Back on Monday I posted about an “unsolicited acquisitions proposal” that Starwood had received for all the outstanding shares of Starwood stock from a consortium of companies. Up to that point the preferred offer that Starwood had received was from Marriott and, with 17 March being the deadline for counter-offers, Marriott had looked to be in a very strong position. Not any more.
The original unsolicited offer from the consortium attempting to trump Marriott’s takeover was for $76 per Starwood share, to be paid wholly in cash, for the outstanding shares of common stock in the hotel chain.
Compared to Marriott’s offer of 0.92 Marriott shares and $2.00 in cash for each share held in Starwood (equal to around $65.33/share) the consortium’s offer looked a lot better. An all-cash deal that also offered a much greater return to shareholders was always going to be very hard to turn down.
But then things got better for Starwood shareholders.
New Offer For Starwood Shareholders
Starwood has today announced that it is now in receipt of an improved offer from the consortium of $78/share…and that looks to be a near-fatal (if not fatal) blow to Marriott’s takeover hopes.
Per Starwood (bolding is mine):
[Starwood] today announced that it has received a revised binding and fully financed proposal from a consortium consisting of Anbang Insurance Group Co., Ltd., J.C. Flowers & Co. and Primavera Capital Limited (the “Consortium”), that the Starwood Board of Directors, in consultation with its legal and financial advisors, has determined constitutes a “Superior Proposal,” as defined in Starwood’s merger agreement with Marriott International, Inc.
On March 18, 2016, Starwood notified Marriott that Starwood had received the binding proposal from the Consortium that Starwood’s Board has determined that the Consortium’s proposal constitutes a “Superior Proposal” and that Starwood’s Board intends to terminate the Marriott merger agreement and enter into a definitive agreement with the Consortium.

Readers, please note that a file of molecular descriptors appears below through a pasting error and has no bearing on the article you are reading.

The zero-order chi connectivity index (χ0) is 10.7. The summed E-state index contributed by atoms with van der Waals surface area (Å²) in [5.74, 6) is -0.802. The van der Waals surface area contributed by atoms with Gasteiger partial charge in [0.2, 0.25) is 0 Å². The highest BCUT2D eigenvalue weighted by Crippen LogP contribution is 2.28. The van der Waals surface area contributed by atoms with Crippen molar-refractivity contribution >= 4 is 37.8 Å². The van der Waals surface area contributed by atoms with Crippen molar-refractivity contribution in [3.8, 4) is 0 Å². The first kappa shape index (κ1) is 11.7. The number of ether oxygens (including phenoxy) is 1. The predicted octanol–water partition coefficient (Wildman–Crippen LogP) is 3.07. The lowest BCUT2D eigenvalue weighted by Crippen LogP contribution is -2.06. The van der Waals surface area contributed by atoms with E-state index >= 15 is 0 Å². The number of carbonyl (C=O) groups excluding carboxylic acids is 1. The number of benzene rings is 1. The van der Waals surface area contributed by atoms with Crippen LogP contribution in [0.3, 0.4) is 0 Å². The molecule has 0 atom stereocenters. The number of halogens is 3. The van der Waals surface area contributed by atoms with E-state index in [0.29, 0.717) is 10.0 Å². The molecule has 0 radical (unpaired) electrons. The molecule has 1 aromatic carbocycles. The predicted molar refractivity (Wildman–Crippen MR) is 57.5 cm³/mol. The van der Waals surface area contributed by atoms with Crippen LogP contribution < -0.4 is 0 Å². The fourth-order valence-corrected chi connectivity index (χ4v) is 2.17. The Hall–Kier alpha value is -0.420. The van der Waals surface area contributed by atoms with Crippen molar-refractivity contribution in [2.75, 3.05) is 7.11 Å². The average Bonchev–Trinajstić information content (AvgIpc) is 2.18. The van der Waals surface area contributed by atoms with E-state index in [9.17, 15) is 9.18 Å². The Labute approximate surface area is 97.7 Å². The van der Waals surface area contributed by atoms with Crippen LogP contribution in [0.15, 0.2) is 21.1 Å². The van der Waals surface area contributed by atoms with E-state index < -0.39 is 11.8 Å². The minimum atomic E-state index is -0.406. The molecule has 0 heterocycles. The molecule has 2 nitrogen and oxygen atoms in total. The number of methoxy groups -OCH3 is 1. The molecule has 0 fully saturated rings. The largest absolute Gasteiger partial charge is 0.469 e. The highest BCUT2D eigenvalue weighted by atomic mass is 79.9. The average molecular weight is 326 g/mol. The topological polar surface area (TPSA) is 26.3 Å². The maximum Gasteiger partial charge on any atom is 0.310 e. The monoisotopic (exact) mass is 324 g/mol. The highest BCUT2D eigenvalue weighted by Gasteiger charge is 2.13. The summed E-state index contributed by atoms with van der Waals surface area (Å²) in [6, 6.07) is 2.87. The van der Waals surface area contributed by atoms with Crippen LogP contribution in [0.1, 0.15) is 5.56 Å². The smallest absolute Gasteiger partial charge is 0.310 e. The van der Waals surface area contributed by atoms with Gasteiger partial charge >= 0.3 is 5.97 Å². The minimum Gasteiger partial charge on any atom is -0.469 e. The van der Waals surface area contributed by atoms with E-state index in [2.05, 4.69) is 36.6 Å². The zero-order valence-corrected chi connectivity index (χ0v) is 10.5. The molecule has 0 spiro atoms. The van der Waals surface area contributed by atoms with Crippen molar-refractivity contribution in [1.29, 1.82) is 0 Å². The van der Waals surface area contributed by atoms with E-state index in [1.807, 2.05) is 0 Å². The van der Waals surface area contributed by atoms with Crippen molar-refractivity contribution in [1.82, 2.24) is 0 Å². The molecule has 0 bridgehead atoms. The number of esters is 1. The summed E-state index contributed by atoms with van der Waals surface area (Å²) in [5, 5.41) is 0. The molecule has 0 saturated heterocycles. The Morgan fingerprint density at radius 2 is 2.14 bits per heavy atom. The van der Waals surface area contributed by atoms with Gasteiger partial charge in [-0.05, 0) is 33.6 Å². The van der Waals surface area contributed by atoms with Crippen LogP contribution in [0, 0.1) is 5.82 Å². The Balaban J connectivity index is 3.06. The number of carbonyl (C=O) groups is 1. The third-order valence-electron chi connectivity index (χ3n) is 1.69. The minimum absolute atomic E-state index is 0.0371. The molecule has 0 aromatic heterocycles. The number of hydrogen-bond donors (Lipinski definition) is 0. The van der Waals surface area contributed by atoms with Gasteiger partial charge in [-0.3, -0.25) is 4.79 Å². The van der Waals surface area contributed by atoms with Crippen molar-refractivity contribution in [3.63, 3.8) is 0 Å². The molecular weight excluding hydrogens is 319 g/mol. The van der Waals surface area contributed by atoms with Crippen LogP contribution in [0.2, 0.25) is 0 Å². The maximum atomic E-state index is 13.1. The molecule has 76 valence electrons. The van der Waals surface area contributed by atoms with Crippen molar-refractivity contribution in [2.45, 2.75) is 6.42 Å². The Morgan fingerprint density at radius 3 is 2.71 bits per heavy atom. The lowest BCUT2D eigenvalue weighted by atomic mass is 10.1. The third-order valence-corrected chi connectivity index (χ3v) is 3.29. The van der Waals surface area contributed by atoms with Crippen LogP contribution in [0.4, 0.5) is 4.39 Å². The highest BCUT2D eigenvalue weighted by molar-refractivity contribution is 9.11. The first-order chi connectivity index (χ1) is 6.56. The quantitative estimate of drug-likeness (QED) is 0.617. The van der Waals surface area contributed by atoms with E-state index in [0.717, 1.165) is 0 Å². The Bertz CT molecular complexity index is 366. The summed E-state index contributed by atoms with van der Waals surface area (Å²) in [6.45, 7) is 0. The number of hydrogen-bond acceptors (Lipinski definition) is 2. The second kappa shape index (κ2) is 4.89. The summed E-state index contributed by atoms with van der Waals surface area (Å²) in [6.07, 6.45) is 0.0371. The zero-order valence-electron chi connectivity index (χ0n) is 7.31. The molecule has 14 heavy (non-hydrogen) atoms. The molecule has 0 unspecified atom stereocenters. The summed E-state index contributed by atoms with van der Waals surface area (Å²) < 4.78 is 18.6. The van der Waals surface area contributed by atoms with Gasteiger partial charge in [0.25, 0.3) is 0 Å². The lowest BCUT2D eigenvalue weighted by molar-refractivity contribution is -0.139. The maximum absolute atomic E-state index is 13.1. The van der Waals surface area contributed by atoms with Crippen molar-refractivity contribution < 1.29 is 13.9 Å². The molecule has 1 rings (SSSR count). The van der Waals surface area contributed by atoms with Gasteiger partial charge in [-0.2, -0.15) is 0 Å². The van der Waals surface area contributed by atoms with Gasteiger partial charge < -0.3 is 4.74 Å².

But it’s not all over yet…at least not quite.
What Happens Now?
Under the terms of the merger (takeover) agreement between Marriott and Starwood, Marriott has until 11:59pm ET on 28 March to make a counter-offer that effectively trumps the current offer by the consortium.
Also under the terms of the agreement with Marriott, Starwood cannot terminate the agreement until the deadline of 28 March has passed – so Marriott is still in the game…technically.
Marriott, however, has a big problem. It’s offer consists almost entirely of Marriott stock while the consortium is dangling cash in front of the Starwood shareholders.
Not only would Marriott now have to offer more than the rival consortium is willing to pay, but it would also have to beat the offer by a margin that made it tempting for Starwood’s shareholders to take Marriott stock as opposed to cash. And I simply can’t see that happening.
If you’re paid in cash you can still choose to buy Marriott stock if you like it that much so why would you accept anything else?
As things stand the Consortium’s revised offer is over 19% higher than what Marriott is offering and that in itself is a huge difference in valuation. Add to that the fact that Marriott will have to exceed that (rather than just match it) to get Starwood’s shareholders on side and you can see the size of the challenge facing Marriott.
I’ve seen a few comments elsewhere describing this as a bidding war but, to have a bidding war, you need to have two parties in a position to outbid each other……and I can’t see Marriott being able to beat this offer. The Consortium struck a huge blow with its first offer and, although a rally in Marriott’s stock price reduced the difference between the two offers by a few percentage points, the new improved offer from the Consortium has just reestablished a 19%+ difference between the two sides.
Marriott now has 10 days to respond and, to add a boxing analogy to the situation, it’s on the canvas and the count has started….I’ll be amazed if it gets up.